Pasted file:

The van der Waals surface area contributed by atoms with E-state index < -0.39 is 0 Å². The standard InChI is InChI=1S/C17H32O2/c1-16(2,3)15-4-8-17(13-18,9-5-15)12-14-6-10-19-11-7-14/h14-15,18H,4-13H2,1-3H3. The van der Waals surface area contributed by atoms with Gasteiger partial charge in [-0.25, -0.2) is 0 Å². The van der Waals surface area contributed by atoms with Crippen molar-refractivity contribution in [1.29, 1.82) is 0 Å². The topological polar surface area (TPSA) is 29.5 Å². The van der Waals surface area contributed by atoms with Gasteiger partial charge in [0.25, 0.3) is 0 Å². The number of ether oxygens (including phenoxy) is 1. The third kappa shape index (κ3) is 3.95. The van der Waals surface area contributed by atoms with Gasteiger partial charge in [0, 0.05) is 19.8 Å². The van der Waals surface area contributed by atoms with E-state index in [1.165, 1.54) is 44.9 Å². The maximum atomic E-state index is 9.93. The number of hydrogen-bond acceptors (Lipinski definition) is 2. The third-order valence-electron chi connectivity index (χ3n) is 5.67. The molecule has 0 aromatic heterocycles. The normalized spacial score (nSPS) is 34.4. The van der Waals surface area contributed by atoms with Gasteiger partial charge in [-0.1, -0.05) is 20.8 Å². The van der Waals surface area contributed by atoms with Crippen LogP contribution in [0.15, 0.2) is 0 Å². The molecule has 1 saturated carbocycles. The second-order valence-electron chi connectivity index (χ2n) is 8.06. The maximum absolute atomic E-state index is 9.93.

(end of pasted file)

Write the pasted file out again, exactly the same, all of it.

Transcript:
The van der Waals surface area contributed by atoms with E-state index < -0.39 is 0 Å². The standard InChI is InChI=1S/C17H32O2/c1-16(2,3)15-4-8-17(13-18,9-5-15)12-14-6-10-19-11-7-14/h14-15,18H,4-13H2,1-3H3. The van der Waals surface area contributed by atoms with Gasteiger partial charge in [-0.25, -0.2) is 0 Å². The van der Waals surface area contributed by atoms with Crippen molar-refractivity contribution in [1.29, 1.82) is 0 Å². The topological polar surface area (TPSA) is 29.5 Å². The van der Waals surface area contributed by atoms with Gasteiger partial charge in [0.25, 0.3) is 0 Å². The number of ether oxygens (including phenoxy) is 1. The third kappa shape index (κ3) is 3.95. The van der Waals surface area contributed by atoms with Gasteiger partial charge in [0, 0.05) is 19.8 Å². The van der Waals surface area contributed by atoms with E-state index in [1.165, 1.54) is 44.9 Å². The maximum atomic E-state index is 9.93. The number of hydrogen-bond acceptors (Lipinski definition) is 2. The third-order valence-electron chi connectivity index (χ3n) is 5.67. The molecule has 0 aromatic heterocycles. The normalized spacial score (nSPS) is 34.4. The van der Waals surface area contributed by atoms with Gasteiger partial charge in [-0.1, -0.05) is 20.8 Å². The van der Waals surface area contributed by atoms with Crippen LogP contribution in [0.15, 0.2) is 0 Å². The molecule has 1 saturated carbocycles. The second-order valence-electron chi connectivity index (χ2n) is 8.06. The maximum absolute atomic E-state index is 9.93.